The Solar Impulse 2 set off to fly the entire globe, without burning any fuel, from Abu Dhabi on 3 March. It's the world's first plane capable of flying day and night without using any fuel or stopping, thanks to solar power.

The Solar Impulse 2 moves at the pace of a homing pigeon meaning this round the world attempt is going to take around five months of flying to cover the 32,000km trip.

Of course it will have to land to keep the flesh-bag human pilot alive. But it should stay up for five days straight when crossing the 8,500km Pacific stretch.

So how is this possible? 13 years of research, testing, and a whole lot of tech and innovation. Here's what you need to know.

The Solar Impulse 2, as the name suggests, is powered by the light of the sun. Since this doesn't offer huge amounts of power it has to be super lightweight. Hence being a carbon fibre single seater plane.

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The wings of the Solar Impulse 2 span a hefty 72 metres. That's bigger than a 747 commercial airplane which is just over 68 metres. Despite its size the Solar Impulse 2 weighs in at just 2,300kg, which is about equivalent to a car. That's less than 1 per cent of the weight of an A380 commercial aircraft.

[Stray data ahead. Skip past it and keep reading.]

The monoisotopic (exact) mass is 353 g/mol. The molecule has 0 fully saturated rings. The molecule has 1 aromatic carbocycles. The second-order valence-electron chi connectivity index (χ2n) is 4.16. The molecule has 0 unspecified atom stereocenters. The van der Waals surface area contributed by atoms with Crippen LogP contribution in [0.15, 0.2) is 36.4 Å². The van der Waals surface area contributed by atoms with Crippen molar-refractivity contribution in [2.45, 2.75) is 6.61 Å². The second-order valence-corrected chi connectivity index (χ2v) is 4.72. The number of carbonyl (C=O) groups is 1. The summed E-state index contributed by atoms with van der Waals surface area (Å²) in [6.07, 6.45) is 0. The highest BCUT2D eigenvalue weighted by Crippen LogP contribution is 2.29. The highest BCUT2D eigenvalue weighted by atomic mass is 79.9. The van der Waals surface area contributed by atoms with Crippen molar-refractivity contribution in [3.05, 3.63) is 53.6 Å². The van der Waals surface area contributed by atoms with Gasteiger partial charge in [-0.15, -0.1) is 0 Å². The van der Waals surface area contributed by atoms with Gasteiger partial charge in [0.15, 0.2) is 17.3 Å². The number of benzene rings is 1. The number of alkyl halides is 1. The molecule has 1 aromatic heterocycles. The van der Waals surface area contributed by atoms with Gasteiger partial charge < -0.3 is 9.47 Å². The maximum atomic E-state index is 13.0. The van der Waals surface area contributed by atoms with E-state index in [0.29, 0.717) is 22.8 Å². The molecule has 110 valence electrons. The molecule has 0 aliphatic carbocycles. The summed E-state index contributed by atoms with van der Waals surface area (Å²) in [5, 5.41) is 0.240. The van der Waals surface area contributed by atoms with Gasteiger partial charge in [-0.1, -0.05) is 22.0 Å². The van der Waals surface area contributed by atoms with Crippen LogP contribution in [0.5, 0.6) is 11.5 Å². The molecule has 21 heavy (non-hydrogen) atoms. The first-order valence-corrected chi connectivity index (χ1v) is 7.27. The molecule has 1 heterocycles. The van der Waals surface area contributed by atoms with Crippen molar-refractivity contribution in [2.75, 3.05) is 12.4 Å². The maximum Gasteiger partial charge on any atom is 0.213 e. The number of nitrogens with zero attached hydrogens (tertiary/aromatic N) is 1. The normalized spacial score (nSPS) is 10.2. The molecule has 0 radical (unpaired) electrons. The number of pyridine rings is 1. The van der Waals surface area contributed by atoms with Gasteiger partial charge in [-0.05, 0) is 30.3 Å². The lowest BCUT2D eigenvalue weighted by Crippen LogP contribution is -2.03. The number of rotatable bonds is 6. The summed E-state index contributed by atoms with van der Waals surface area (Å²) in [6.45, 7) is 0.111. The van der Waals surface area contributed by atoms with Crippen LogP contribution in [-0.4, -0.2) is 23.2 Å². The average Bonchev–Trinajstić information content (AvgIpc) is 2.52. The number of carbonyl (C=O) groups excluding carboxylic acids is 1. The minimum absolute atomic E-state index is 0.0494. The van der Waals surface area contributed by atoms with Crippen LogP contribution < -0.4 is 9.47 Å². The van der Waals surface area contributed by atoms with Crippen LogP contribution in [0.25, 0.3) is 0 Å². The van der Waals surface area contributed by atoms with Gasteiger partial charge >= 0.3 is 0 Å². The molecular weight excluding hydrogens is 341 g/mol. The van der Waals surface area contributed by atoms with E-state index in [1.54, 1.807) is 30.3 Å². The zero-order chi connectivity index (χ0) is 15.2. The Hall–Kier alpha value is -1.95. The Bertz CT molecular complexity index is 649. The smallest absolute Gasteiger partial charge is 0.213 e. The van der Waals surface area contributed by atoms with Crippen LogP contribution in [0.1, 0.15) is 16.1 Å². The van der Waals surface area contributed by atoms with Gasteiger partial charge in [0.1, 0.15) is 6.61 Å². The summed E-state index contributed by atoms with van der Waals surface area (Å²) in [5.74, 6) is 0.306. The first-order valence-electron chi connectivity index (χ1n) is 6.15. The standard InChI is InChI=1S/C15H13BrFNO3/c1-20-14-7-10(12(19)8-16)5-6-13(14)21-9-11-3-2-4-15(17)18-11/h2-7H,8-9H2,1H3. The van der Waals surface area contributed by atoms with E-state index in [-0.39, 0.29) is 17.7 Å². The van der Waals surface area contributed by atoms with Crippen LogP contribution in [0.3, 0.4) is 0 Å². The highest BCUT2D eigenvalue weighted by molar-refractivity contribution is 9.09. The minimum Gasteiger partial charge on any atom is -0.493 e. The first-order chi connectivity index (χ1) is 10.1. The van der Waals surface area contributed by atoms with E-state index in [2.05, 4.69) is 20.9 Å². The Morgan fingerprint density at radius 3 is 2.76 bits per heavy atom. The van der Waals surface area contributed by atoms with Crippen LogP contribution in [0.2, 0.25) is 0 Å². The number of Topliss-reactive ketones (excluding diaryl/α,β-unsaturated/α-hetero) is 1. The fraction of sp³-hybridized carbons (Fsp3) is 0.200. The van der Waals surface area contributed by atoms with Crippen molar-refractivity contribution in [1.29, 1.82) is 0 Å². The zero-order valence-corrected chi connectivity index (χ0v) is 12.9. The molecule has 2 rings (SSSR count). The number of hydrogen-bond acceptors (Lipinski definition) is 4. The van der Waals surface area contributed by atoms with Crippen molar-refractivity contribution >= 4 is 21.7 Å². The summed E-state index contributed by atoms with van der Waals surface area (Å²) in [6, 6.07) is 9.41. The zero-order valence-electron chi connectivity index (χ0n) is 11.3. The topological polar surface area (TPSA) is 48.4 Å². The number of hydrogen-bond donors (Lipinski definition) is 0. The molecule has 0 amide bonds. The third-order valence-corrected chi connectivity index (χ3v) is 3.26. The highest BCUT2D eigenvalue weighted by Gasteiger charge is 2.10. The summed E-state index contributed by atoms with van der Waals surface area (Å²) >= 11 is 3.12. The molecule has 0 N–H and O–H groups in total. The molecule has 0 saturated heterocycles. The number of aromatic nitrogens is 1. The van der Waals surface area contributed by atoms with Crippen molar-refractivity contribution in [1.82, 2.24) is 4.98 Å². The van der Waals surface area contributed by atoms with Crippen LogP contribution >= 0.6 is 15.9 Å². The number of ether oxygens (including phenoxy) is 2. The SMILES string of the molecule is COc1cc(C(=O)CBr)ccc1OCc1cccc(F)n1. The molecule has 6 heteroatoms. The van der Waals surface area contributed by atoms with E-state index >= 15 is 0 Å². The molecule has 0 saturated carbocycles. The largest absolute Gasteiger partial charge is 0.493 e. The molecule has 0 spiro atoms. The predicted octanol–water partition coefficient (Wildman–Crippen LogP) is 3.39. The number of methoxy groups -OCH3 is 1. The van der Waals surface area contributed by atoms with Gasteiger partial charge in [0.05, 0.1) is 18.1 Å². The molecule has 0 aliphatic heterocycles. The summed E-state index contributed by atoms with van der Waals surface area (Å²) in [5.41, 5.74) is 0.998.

The reason the Impulse 2 needs to be so massive is mainly so that it can cram in as many solar panels as possible. But it's also so the wingspan can be wide enough to offer the most efficient gliding in-flight to keep it airborne without requiring much power.

When it comes to power the priority is giving enough to stay in the air and keep moving forward without weighing the plane down.

The top of the Impulse 2 features 17,000 solar cells to help absorb the energy of the sun. This directly powers four 17.5 CV motors while at the same time filling 633kg of lithium batteries with power so that the plane can continue to fly at night.

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The result is a completely renewable energy powered machine that moves along at between 50 and 100 kilometres per hour, which is about 30 to 62 miles per hour.

Andre Borschberg, a former Swiss air force pilot and the company's co-founder and chief executive says: "Solar Impulse 2 must accomplish what no other plane in the history of aviation has achieved - flying without fuel for five consecutive days and nights with only one pilot in the unpressurised cockpit." Here he is referring to the stretch across the Pacific ocean.

The Solar Impulse prototype has already flown across America and broken eight world records in the process.

The Solar Impulse 2 world trip will be piloted by chairman Bertran Piccard and co-founder André Borschberg alternating flights.

Anyone can follow the flights, including ground control video coverage at solarimpulse.com. This also shows the planned route for the journey.

READ: Japan's JAXA plans to build a solar power station in space by 2030